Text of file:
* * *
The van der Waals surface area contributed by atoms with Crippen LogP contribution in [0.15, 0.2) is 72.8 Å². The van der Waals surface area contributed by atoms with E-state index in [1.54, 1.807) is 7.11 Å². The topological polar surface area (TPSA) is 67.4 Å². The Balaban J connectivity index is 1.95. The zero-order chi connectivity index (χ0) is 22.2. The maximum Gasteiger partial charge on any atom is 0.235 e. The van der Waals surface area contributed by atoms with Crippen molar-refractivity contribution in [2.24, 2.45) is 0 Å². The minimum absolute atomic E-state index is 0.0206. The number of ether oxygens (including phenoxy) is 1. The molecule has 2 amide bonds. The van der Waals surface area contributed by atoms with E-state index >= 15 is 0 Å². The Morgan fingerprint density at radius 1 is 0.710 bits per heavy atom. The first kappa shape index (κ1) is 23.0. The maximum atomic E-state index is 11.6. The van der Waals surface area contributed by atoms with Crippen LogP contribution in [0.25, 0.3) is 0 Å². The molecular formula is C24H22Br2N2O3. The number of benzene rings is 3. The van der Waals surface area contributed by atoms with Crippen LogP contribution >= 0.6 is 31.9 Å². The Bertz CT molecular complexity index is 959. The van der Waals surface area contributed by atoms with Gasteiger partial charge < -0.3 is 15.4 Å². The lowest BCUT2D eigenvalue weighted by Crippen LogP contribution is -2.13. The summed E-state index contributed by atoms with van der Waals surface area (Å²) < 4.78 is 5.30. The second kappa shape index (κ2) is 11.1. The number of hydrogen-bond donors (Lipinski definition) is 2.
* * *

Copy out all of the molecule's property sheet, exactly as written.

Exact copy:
The van der Waals surface area contributed by atoms with Crippen LogP contribution in [0.15, 0.2) is 72.8 Å². The van der Waals surface area contributed by atoms with E-state index in [1.54, 1.807) is 7.11 Å². The topological polar surface area (TPSA) is 67.4 Å². The Balaban J connectivity index is 1.95. The zero-order chi connectivity index (χ0) is 22.2. The maximum Gasteiger partial charge on any atom is 0.235 e. The van der Waals surface area contributed by atoms with Crippen molar-refractivity contribution in [2.24, 2.45) is 0 Å². The minimum absolute atomic E-state index is 0.0206. The number of ether oxygens (including phenoxy) is 1. The molecule has 2 amide bonds. The van der Waals surface area contributed by atoms with E-state index >= 15 is 0 Å². The Morgan fingerprint density at radius 1 is 0.710 bits per heavy atom. The first kappa shape index (κ1) is 23.0. The maximum atomic E-state index is 11.6. The van der Waals surface area contributed by atoms with Crippen LogP contribution in [0.25, 0.3) is 0 Å². The molecular formula is C24H22Br2N2O3. The number of benzene rings is 3. The van der Waals surface area contributed by atoms with Crippen LogP contribution >= 0.6 is 31.9 Å². The Bertz CT molecular complexity index is 959. The van der Waals surface area contributed by atoms with Gasteiger partial charge < -0.3 is 15.4 Å². The lowest BCUT2D eigenvalue weighted by Crippen LogP contribution is -2.13. The summed E-state index contributed by atoms with van der Waals surface area (Å²) < 4.78 is 5.30. The second kappa shape index (κ2) is 11.1. The number of hydrogen-bond donors (Lipinski definition) is 2.